Archive for March, 2013


So, yeah, I played a lot of Barbarian Prince last summer.  It’s hard not to see that inspiration when looking at Road of Kings.  In fact, the original code base for Road of Kings was a simple Barbarian Prince combat emulator.  At first, I was just trying to figure out the percentage chance of winning the most common opening fight with the royal guardsmen (turns out you have a pretty good shot at killing 1 or 2 of them, 3 is about a 50% chance of success, and 4-6 you’re best off fleeing).  It wasn’t a huge leap from that to a full combat emulator, which was pretty handy when playing the physical board game.  It really sped up play, and I wrote the thing in Java specifically so I could run it on my phone, which was much handier than having a computer at the table when playing the game.

Then I took a left turn and decided to make it into a full fledged game that I would sell on Google Play.  I stopped slavishly trying to emulate the board game and let it evolve into something different.  I took additional inspiration from other hex crawl games, like Delta’s excellent Outdoor Survival based D&D game, and changed things where I thought the original board game made poor decisions.  Of course the map is entirely different from the Barbarian Prince board, and every event in the game has been custom written as well.  While game mechanics cannot be covered by copyright, I would never steal another man’s words.  And once I decided the game was not and could not be a direct translation of the existing game, I found my creativity liberated and my desire to take the game in new directions and really make it my own ignited.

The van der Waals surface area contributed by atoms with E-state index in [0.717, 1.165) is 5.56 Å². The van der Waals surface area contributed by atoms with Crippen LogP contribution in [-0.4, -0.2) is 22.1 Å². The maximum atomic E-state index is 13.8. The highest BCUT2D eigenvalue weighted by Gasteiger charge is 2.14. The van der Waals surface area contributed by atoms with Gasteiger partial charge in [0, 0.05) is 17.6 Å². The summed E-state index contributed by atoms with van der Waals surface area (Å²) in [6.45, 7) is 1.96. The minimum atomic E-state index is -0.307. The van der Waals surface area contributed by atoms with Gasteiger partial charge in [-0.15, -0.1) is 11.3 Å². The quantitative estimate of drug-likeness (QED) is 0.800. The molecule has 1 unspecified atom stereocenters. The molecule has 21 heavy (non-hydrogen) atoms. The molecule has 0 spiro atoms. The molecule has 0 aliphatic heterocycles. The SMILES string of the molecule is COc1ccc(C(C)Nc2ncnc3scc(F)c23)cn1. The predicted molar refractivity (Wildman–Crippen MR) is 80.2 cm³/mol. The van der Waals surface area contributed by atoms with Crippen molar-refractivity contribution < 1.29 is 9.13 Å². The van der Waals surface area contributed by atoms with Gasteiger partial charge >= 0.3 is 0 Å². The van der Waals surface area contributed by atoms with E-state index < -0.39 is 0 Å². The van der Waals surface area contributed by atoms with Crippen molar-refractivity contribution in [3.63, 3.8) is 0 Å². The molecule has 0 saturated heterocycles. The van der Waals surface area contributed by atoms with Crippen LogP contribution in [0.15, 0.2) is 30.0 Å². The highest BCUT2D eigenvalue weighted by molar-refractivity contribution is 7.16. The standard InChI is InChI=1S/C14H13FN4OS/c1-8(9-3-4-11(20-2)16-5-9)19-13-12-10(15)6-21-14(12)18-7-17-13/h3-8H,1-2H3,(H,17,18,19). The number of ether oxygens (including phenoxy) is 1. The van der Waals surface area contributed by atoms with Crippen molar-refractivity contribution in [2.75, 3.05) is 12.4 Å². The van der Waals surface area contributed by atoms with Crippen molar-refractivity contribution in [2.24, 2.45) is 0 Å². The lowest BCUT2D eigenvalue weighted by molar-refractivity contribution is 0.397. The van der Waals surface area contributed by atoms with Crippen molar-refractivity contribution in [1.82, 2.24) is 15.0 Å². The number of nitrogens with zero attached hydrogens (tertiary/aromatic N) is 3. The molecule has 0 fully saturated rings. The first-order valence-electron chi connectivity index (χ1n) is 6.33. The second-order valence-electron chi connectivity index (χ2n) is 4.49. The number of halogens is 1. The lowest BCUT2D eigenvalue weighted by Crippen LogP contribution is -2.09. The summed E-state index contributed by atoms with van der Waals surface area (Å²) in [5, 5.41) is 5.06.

I was excited that I could now add elements that you could never get away with in a solo board game.  In our game we have events restricted to specific regions, or hidden in specific hexes that can only be discovered by exploring the map.  We keep track of the player’s influence with various groups.  Do too many illegal things, and you may find the town guard at the next town a little more aggressive than usual.  Make friends instead of enemies with the Aesir you bump into, and they may invite you along on their next raid of the mainland.  Our game can track a lot more data than the board game could without becoming too cumbersome, and our game can keep secrets from the player, two unique traits that I ended up leveraging quite frequently.

So the question that’s plagued me since I started talking publicly about our game is this: how much should I reveal about the original inspiration?  The current game is a pretty far cry from the original board game in its internals and content, but the basic form remains the same: the goals are the same (gather X money in Y days), the format of moving across a hex map is the same, and some basic tactics are the same (gathering followers, balancing resources of days and food, choosing when to fight and when to flee).  I want to appeal to fans of the board game, as I myself am one, but I do not want to be dismissed as merely a rip-off of an old game.

I hope Road of Kings respectfully pays homage to Barbarian Prince, giving you a similar experience with the ease of a computer that fits in your pocket handling all the annoying resource tracking and math calculations.  I also believe it explores new ground adding elements the board game could have never gotten away with.  That balance is a little difficult to communicate in a 30 second blurb at a panel or in two sentences of a press release.